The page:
used in negative sentences
You use yet in negative sentences to say that something has not happened up to the present time, although it probably will happen. In conversation and in less formal writing, you usually put yet at the end of a clause.
It isn't dark yet.
I haven't decided yet.
In formal writing, you can put yet immediately after not.
Computer technology has not yet reached its peak.
They have not yet set a date for the election.
‘have yet to’
Instead of saying that something ‘has not yet happened’, you can say that it has yet to happen. People often use this structure to show that they do not expect something to happen.
I have yet to meet a man I can trust.
Whether it will be a success has yet to be seen.
used in questions
You often use yet in questions when you are asking if something has happened. You put yet at the end of the clause.
Have you done that yet?
Have you had your lunch yet?
Many American speakers and some British speakers use the past simple in questions like these. They say, for example, ‘Did you have your lunch yet?’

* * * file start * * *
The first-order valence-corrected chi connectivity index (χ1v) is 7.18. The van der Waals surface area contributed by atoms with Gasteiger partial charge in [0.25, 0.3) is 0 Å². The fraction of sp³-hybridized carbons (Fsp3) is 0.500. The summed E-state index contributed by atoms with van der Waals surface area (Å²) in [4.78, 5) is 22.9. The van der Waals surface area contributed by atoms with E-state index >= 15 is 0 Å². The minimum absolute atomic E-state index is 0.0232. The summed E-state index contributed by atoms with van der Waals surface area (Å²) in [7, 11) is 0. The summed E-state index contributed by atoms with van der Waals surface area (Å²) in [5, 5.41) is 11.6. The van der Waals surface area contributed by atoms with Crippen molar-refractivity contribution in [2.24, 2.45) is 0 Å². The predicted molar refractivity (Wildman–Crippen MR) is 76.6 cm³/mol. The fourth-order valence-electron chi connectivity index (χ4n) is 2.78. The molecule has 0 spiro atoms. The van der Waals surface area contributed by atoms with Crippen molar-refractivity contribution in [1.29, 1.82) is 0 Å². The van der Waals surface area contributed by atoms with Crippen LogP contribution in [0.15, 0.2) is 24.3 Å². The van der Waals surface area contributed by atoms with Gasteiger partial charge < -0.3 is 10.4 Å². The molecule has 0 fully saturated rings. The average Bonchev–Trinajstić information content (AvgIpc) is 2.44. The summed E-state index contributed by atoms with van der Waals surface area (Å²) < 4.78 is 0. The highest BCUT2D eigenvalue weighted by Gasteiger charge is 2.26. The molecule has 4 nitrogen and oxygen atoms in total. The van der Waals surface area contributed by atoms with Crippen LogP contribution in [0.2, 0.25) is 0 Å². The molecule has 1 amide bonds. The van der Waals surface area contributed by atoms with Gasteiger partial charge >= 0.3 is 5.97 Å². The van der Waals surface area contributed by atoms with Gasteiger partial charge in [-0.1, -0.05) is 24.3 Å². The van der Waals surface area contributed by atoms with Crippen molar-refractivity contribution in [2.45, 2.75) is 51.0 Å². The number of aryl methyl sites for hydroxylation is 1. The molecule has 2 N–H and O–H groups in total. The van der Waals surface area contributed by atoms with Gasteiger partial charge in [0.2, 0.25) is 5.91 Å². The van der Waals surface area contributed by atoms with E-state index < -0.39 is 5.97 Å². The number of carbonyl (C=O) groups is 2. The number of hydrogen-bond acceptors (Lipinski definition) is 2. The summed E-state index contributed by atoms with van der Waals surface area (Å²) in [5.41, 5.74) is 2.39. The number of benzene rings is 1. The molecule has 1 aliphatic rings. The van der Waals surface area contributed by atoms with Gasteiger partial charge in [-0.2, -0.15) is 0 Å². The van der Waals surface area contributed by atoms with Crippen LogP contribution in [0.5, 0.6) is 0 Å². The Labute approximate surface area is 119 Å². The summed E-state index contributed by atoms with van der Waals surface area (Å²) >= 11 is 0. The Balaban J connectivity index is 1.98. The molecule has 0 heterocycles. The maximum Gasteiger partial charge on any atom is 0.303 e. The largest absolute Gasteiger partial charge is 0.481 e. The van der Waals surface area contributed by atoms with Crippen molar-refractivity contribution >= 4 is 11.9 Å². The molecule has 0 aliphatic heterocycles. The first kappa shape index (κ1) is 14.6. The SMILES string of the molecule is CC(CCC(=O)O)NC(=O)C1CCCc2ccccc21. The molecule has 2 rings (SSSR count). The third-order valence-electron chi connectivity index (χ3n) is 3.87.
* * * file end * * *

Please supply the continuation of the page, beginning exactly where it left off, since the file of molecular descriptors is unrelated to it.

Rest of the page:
Don't confuse yet with already. You use already at the end of a question to express surprise that something has happened sooner than expected.
Is he there already?
You mean you've been there already?
➜ See already
Don't use ‘yet’ to say that something is continuing to happen. Don't say, for example, ‘I am yet waiting for my luggage’. The word you use is still.
He still doesn't understand.
Brian's toe is still badly swollen.
➜ See still
If you don't intend to do something just yet, you don't intend to do it immediately.
It is too risky to announce an increase in our charges just yet.
I'm not ready to retire just yet.